The campus tree inventory will be used to monitor tree health and growth, and help university planners make decisions about development.
In 2006, Eric Wiseman, associate professor of urban forestry and arboriculture in the College of Natural Resources and Environment, began collecting data on campus trees. For the next four years, urban forestry students made their way across campus, inventorying most of the trees within the campus’ central core.
Those data were entered into an online web map, accessible to the campus community. While the web map is still active, Wiseman cautions that the data may not be completely accurate.
“Enemy number one for a tree inventory is the passage of time,” Wiseman said. “Trees die, they get cut down, conditions change, and new ones are planted. That’s why we wanted to develop a new tree inventory that could be used by various offices on campus.”
In conjunction with the Office of University Planning within the Facilities Department, Wiseman recruited Peter Stewart, a graduate student in urban forestry from Chattanooga, Tennessee, to work on the project.
“Peter has 10 years of experience as an arborist, and he has experience with geographic information systems, so he’s not only updating our inventory but adding to it,” said Jack Rosenberger, the Office of University Planning’s landscape architect. “He’s doing an amazing job collecting data, and he’s doing it more quickly than we thought.”
Since August, Stewart has inventoried more than 3,500 trees on campus. Each tree is identified, photographed, measured, and evaluated for health and structure, and the information is uploaded to the campus database.
“I’ve really enjoyed getting to know the diversity of trees on campus,” Stewart said. “Even having lived just a few hours south of here, there have been plenty of species in this region that I wasn’t familiar with.”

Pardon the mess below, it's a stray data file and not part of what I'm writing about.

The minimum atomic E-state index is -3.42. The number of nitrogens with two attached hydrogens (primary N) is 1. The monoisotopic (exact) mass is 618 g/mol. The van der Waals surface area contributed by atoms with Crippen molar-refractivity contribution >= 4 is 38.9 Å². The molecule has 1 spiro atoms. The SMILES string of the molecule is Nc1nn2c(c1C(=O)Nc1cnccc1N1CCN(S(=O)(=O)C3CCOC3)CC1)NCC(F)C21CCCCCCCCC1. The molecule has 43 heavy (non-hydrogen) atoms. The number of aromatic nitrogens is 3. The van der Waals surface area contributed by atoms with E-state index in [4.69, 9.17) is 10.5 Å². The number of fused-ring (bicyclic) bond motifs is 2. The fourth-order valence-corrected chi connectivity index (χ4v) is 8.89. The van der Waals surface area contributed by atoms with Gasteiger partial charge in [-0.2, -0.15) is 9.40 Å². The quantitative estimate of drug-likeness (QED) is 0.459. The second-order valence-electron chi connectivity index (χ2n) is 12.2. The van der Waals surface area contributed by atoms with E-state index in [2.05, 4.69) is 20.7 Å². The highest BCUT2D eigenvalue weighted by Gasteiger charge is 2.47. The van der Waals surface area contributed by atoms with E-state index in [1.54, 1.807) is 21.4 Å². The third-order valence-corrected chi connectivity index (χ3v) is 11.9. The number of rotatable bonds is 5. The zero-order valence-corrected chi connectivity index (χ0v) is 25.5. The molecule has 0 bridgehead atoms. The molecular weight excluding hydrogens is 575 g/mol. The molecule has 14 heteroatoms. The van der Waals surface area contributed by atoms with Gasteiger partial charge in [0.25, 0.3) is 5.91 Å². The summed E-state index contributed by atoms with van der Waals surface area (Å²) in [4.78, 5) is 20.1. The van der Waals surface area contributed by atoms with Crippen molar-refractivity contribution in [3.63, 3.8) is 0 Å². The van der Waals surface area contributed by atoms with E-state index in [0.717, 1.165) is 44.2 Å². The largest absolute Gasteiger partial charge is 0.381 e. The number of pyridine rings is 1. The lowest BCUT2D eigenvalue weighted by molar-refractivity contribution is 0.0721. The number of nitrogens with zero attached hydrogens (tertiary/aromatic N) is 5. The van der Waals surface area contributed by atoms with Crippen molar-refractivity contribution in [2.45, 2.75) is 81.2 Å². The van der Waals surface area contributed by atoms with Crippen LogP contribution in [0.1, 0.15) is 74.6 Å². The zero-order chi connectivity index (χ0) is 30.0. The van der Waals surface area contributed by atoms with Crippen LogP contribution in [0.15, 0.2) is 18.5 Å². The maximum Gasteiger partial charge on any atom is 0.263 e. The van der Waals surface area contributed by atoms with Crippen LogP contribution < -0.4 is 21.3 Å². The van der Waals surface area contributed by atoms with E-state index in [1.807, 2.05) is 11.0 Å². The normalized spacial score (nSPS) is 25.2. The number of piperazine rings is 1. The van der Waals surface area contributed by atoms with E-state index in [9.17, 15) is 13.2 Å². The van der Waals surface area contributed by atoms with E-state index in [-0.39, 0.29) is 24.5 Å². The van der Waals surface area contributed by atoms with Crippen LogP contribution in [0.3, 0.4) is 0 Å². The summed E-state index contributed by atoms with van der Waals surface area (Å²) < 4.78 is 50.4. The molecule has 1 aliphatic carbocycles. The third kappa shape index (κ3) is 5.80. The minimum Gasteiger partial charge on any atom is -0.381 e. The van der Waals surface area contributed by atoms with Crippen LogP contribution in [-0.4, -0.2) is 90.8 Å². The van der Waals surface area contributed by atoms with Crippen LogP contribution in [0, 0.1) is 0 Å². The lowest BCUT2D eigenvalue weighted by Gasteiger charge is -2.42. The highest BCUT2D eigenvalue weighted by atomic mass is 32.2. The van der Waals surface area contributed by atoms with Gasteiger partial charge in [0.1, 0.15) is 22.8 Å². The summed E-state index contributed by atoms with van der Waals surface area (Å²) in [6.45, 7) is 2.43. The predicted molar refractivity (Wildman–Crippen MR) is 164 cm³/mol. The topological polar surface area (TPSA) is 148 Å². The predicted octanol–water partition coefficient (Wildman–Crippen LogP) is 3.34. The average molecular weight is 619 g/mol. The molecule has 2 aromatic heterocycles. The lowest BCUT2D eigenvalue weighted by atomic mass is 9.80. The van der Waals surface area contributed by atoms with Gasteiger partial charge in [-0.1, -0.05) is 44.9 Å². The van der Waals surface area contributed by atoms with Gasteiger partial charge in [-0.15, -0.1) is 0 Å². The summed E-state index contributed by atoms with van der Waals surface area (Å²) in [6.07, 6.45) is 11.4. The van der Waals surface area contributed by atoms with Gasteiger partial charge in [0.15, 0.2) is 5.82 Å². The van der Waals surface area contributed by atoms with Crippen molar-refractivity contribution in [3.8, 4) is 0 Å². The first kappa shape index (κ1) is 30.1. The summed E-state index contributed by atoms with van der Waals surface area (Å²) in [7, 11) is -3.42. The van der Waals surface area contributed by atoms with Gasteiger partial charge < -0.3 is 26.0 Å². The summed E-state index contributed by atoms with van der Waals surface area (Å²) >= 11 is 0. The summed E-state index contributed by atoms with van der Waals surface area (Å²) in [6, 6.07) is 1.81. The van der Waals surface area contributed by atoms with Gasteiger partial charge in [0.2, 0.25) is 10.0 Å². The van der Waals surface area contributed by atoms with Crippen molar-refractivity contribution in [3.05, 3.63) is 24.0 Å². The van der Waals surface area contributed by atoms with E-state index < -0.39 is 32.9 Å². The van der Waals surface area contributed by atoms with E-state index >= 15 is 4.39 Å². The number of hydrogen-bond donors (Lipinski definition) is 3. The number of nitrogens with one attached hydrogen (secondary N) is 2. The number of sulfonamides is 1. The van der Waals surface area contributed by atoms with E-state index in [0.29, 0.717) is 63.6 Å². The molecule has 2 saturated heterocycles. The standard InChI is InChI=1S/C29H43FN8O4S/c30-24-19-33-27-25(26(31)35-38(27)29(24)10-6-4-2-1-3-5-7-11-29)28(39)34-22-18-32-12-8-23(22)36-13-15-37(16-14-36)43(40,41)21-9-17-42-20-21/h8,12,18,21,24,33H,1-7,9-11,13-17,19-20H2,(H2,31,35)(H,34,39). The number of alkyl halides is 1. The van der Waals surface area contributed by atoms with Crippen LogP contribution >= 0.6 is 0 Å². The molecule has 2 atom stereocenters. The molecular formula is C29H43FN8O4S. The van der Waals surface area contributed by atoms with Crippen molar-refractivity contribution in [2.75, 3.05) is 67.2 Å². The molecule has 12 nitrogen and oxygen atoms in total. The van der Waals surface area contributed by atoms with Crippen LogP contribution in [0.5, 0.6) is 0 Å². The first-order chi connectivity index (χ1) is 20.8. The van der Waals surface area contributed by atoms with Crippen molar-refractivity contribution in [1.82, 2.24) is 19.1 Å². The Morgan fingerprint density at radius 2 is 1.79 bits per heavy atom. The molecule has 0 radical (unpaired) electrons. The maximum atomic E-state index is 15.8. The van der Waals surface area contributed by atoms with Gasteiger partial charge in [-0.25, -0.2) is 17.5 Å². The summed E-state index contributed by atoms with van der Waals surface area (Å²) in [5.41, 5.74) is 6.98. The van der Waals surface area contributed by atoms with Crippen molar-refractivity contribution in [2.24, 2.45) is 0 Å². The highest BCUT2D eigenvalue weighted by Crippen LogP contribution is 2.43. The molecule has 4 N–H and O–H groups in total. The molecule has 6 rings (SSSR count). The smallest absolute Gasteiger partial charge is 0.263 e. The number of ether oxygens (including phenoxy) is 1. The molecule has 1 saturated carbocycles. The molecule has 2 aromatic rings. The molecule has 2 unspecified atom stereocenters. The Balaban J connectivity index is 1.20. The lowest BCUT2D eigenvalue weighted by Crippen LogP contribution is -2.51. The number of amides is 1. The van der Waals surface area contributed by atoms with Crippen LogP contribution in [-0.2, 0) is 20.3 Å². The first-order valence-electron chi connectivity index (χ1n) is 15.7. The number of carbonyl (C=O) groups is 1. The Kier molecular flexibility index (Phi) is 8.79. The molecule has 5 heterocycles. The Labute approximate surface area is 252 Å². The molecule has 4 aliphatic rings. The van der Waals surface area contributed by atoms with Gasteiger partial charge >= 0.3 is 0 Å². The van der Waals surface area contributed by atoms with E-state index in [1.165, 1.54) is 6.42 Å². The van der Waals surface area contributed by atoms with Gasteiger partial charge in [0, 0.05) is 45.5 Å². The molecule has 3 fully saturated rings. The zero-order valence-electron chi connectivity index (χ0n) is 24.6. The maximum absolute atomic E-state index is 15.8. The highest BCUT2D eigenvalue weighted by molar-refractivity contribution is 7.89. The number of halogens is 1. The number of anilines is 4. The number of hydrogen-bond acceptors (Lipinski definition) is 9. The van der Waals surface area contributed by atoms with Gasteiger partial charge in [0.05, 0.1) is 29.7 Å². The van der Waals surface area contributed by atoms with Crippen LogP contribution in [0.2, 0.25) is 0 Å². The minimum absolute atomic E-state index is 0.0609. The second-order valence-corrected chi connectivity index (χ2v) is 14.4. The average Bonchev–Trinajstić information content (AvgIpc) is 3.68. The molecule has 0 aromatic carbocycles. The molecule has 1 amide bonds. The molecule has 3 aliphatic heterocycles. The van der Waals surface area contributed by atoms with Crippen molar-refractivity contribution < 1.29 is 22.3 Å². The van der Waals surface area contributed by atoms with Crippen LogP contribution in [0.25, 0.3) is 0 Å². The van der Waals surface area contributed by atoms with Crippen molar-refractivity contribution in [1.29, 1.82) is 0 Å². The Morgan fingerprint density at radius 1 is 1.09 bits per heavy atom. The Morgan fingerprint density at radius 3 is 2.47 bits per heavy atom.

According to Rosenberger, the data will not only expand the inventory of trees on campus but will tie directly into the Facilities Department’s work order system to allow for greater functionality.
“Each tree will have a unique identification number, so whenever a tree needs work done, the grounds staff will be able to see exactly which ones need work and can keep track of it in that system,” he said.
The inventory will also be used by the university to aid in decision-making about construction and landscaping on campus. It will be especially valuable for implementing Virginia Tech’s 2017 Master Plan, which includes the development of new facilities.
“If our data are accurate, we can overlay our tree map on proposed designs early in the process to help with decisions like building location and orientation and site plan features so we don’t remove valuable trees,” Rosenberger explained. “At some point, we hope to use analytical tools to reveal the dollar value of the trees on campus, the ecological systems benefits, and the health benefits of our trees. Through other analytical measures, we can assess which trees thrive in certain scenarios and which ones don’t, so we can better plan their placement in the future.”
Stewart added, “Building this map will also be useful for getting a snapshot of the overall health and composition of the forest. It will help the university make good decisions about what species to plant, which trees to preserve, and what issues can be addressed through maintenance.”
“It’s been a really positive experience for everyone,” Rosenberger concluded. “We’re all working really well together. Peter has been amazing, and Eric has been so good at dropping what he’s doing and answering our questions. It’s been a group effort.”